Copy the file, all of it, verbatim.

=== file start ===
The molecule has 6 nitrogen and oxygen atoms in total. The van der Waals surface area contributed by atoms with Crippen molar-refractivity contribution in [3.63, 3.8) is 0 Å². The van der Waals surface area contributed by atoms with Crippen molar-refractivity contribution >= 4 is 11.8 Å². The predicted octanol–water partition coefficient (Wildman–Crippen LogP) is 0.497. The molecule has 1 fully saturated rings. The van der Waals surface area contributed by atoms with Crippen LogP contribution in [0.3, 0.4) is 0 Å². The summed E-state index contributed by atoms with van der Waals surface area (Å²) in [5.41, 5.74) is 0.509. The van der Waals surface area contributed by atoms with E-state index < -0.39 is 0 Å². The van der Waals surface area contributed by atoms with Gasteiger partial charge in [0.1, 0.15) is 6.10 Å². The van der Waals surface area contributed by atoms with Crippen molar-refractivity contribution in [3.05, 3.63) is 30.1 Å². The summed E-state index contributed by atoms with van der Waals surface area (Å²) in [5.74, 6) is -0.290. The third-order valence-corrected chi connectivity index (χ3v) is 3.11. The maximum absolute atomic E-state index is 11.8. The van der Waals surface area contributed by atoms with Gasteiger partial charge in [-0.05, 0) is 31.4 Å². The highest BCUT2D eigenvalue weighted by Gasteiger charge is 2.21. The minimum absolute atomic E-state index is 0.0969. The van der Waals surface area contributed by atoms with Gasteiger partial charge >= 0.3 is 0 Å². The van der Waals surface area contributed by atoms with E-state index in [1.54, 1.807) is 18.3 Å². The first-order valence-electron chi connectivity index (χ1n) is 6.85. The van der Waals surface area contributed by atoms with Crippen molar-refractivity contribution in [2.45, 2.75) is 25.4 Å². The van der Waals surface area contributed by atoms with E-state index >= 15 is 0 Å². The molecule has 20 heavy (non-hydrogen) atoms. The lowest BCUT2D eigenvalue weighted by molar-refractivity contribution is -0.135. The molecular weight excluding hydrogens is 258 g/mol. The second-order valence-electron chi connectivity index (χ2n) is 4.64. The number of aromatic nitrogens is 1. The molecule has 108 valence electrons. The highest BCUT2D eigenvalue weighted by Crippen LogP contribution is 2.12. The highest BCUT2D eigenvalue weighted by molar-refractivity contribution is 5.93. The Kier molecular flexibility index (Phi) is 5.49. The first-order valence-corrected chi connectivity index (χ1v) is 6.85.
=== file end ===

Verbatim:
The molecule has 6 nitrogen and oxygen atoms in total. The van der Waals surface area contributed by atoms with Crippen molar-refractivity contribution in [3.63, 3.8) is 0 Å². The van der Waals surface area contributed by atoms with Crippen molar-refractivity contribution >= 4 is 11.8 Å². The predicted octanol–water partition coefficient (Wildman–Crippen LogP) is 0.497. The molecule has 1 fully saturated rings. The van der Waals surface area contributed by atoms with Crippen LogP contribution in [0.3, 0.4) is 0 Å². The summed E-state index contributed by atoms with van der Waals surface area (Å²) in [5.41, 5.74) is 0.509. The van der Waals surface area contributed by atoms with E-state index < -0.39 is 0 Å². The van der Waals surface area contributed by atoms with Gasteiger partial charge in [0.1, 0.15) is 6.10 Å². The van der Waals surface area contributed by atoms with Crippen molar-refractivity contribution in [3.05, 3.63) is 30.1 Å². The summed E-state index contributed by atoms with van der Waals surface area (Å²) in [5.74, 6) is -0.290. The third-order valence-corrected chi connectivity index (χ3v) is 3.11. The maximum absolute atomic E-state index is 11.8. The van der Waals surface area contributed by atoms with Gasteiger partial charge in [-0.05, 0) is 31.4 Å². The highest BCUT2D eigenvalue weighted by Gasteiger charge is 2.21. The minimum absolute atomic E-state index is 0.0969. The van der Waals surface area contributed by atoms with Gasteiger partial charge >= 0.3 is 0 Å². The van der Waals surface area contributed by atoms with E-state index in [1.54, 1.807) is 18.3 Å². The first-order valence-electron chi connectivity index (χ1n) is 6.85. The van der Waals surface area contributed by atoms with Crippen molar-refractivity contribution in [2.45, 2.75) is 25.4 Å². The van der Waals surface area contributed by atoms with E-state index >= 15 is 0 Å². The molecule has 20 heavy (non-hydrogen) atoms. The lowest BCUT2D eigenvalue weighted by molar-refractivity contribution is -0.135. The molecular weight excluding hydrogens is 258 g/mol. The second-order valence-electron chi connectivity index (χ2n) is 4.64. The number of aromatic nitrogens is 1. The molecule has 108 valence electrons. The highest BCUT2D eigenvalue weighted by Crippen LogP contribution is 2.12. The highest BCUT2D eigenvalue weighted by molar-refractivity contribution is 5.93. The Kier molecular flexibility index (Phi) is 5.49. The first-order valence-corrected chi connectivity index (χ1v) is 6.85.